In this activity, students explore the Urban Heat Island Effect phenomenon by collecting temperatures of different materials with respect to their locations. This activity was modified from The NASA PUMAS Collection's "What makes cities hot?
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This activity is designed to introduce students to geologic processes on Earth and how to identify geologic features in images. It will also introduce students to how scientists use Earth to gain a better understanding of other planetary bodies in the solar system.
This lesson is taken from NASA's Phytopia: Discovery of the Marine Ecosystem written in partnership with Bigelow Laboratory for Ocean Science with funding from the National Science Foundation.
Students use Phytopia: Exploration of the Marine Ecosystem, a computer-based tool, to investigate various phytoplankton species and topics relating to phytoplankton biology.
This investigation is part of the NASA: Mission Geography Module "What are the causes and consequences of climate change?" that guides students through explorations in climatic variability and evidence for global climate change.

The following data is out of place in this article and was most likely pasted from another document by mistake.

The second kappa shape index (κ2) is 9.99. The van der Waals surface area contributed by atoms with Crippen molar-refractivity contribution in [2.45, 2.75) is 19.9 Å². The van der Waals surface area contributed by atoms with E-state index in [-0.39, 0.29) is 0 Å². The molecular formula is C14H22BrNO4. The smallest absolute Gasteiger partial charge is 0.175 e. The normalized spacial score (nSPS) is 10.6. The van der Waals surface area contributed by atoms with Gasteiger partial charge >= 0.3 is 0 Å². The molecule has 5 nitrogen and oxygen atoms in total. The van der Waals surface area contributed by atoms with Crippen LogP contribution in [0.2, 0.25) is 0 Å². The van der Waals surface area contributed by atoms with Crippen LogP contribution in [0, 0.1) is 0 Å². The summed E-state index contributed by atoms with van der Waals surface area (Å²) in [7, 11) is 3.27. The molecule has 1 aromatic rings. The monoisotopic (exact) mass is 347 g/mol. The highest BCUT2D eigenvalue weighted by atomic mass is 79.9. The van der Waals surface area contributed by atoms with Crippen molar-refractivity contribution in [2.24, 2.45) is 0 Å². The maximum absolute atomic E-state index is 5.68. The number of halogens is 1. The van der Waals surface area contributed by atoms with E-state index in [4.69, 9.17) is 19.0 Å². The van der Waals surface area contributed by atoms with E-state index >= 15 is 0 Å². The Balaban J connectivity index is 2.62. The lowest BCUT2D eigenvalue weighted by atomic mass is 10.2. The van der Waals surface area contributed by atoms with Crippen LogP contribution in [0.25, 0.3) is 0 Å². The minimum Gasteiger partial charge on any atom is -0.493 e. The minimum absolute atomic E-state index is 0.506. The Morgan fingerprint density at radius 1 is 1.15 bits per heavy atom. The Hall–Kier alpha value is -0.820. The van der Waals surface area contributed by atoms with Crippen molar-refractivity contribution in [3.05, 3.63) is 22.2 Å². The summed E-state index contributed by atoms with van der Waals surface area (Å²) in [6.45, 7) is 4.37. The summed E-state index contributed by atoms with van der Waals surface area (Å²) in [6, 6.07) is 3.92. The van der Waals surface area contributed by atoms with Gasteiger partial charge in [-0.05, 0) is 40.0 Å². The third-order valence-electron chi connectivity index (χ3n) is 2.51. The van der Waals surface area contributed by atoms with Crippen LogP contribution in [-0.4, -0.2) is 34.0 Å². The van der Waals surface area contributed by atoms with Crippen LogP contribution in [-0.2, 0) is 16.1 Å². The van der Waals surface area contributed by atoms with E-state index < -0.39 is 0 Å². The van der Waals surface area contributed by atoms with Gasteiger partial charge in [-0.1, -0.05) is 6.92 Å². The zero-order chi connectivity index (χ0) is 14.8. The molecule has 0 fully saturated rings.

This story map allows students to explore the urban heat island effect using land surface temperature and vegetation data in a 5 E-learning cycle.
Students analyze historic plant growth data (i.e., Peak Bloom dates) of Washington, D.C.’s famous cherry blossom trees, as well as atmospheric near surface temperatures as evidence for explaining the phenomena of earlier Peak Blooms in our nation’s capital.
In Unearthing Data: Phytoplankton Part 2, Dr. Brad Hegyi explains the last three steps of a "data dig". These steps will guide students in some techniques for asking and answering questions before summarizing their results.